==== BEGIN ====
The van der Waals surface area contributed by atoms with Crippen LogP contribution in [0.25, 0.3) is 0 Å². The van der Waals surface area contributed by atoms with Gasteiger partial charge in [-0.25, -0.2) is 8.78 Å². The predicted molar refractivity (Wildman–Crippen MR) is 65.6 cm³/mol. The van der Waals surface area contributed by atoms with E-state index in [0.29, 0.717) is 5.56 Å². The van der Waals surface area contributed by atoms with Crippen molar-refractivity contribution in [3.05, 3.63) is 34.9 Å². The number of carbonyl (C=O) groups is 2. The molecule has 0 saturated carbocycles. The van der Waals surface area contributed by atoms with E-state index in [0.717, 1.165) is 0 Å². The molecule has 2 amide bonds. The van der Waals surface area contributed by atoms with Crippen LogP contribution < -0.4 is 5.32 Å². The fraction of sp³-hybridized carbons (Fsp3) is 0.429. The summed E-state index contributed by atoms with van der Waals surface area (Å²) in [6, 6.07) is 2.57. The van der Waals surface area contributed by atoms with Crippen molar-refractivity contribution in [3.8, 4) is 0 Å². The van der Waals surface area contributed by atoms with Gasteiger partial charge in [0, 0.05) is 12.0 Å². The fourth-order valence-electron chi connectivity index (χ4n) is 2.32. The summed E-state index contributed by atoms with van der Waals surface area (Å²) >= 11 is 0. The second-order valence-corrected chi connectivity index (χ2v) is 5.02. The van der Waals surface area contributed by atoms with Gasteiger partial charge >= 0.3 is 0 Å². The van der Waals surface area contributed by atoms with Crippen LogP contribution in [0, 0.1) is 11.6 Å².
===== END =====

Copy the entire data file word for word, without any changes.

The van der Waals surface area contributed by atoms with Crippen LogP contribution in [0.25, 0.3) is 0 Å². The van der Waals surface area contributed by atoms with Gasteiger partial charge in [-0.25, -0.2) is 8.78 Å². The predicted molar refractivity (Wildman–Crippen MR) is 65.6 cm³/mol. The van der Waals surface area contributed by atoms with E-state index in [0.29, 0.717) is 5.56 Å². The van der Waals surface area contributed by atoms with Crippen molar-refractivity contribution in [3.05, 3.63) is 34.9 Å². The number of carbonyl (C=O) groups is 2. The molecule has 0 saturated carbocycles. The van der Waals surface area contributed by atoms with E-state index in [0.717, 1.165) is 0 Å². The molecule has 2 amide bonds. The van der Waals surface area contributed by atoms with Crippen LogP contribution < -0.4 is 5.32 Å². The fraction of sp³-hybridized carbons (Fsp3) is 0.429. The summed E-state index contributed by atoms with van der Waals surface area (Å²) in [6, 6.07) is 2.57. The van der Waals surface area contributed by atoms with Crippen molar-refractivity contribution in [3.8, 4) is 0 Å². The van der Waals surface area contributed by atoms with Gasteiger partial charge in [0, 0.05) is 12.0 Å². The fourth-order valence-electron chi connectivity index (χ4n) is 2.32. The summed E-state index contributed by atoms with van der Waals surface area (Å²) >= 11 is 0. The second-order valence-corrected chi connectivity index (χ2v) is 5.02. The van der Waals surface area contributed by atoms with Gasteiger partial charge >= 0.3 is 0 Å². The van der Waals surface area contributed by atoms with Crippen LogP contribution in [0, 0.1) is 11.6 Å².